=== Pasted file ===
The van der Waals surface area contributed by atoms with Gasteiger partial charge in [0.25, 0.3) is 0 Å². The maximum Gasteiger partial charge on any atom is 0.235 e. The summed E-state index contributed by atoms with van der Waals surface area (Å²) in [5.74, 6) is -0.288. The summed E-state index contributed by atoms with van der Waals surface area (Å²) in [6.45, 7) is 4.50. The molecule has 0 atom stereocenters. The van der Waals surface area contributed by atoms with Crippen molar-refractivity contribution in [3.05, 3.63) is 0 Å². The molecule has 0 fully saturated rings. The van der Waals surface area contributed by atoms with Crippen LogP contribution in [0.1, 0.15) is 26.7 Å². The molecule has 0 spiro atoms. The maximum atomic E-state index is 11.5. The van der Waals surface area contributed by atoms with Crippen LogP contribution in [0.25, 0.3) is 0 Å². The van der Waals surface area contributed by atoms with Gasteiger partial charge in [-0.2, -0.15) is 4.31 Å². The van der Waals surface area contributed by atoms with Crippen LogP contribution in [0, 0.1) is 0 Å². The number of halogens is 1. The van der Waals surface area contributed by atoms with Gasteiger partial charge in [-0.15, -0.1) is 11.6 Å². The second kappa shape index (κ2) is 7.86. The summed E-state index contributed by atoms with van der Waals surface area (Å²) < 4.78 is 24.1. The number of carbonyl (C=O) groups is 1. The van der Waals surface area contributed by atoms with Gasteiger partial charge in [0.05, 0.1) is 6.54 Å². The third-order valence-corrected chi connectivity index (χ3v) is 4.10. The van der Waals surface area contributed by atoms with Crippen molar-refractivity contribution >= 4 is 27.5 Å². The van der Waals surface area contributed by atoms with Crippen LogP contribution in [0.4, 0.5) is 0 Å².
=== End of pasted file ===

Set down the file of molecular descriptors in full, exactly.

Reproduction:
The van der Waals surface area contributed by atoms with Gasteiger partial charge in [0.25, 0.3) is 0 Å². The maximum Gasteiger partial charge on any atom is 0.235 e. The summed E-state index contributed by atoms with van der Waals surface area (Å²) in [5.74, 6) is -0.288. The summed E-state index contributed by atoms with van der Waals surface area (Å²) in [6.45, 7) is 4.50. The molecule has 0 atom stereocenters. The van der Waals surface area contributed by atoms with Crippen molar-refractivity contribution in [3.05, 3.63) is 0 Å². The molecule has 0 fully saturated rings. The van der Waals surface area contributed by atoms with Crippen LogP contribution in [0.1, 0.15) is 26.7 Å². The molecule has 0 spiro atoms. The maximum atomic E-state index is 11.5. The van der Waals surface area contributed by atoms with Crippen LogP contribution in [0.25, 0.3) is 0 Å². The van der Waals surface area contributed by atoms with Gasteiger partial charge in [-0.2, -0.15) is 4.31 Å². The van der Waals surface area contributed by atoms with Crippen LogP contribution in [0, 0.1) is 0 Å². The number of halogens is 1. The van der Waals surface area contributed by atoms with Gasteiger partial charge in [-0.15, -0.1) is 11.6 Å². The second kappa shape index (κ2) is 7.86. The summed E-state index contributed by atoms with van der Waals surface area (Å²) < 4.78 is 24.1. The number of carbonyl (C=O) groups is 1. The van der Waals surface area contributed by atoms with Gasteiger partial charge in [0.05, 0.1) is 6.54 Å². The third-order valence-corrected chi connectivity index (χ3v) is 4.10. The van der Waals surface area contributed by atoms with Crippen molar-refractivity contribution >= 4 is 27.5 Å². The van der Waals surface area contributed by atoms with Crippen LogP contribution in [0.4, 0.5) is 0 Å².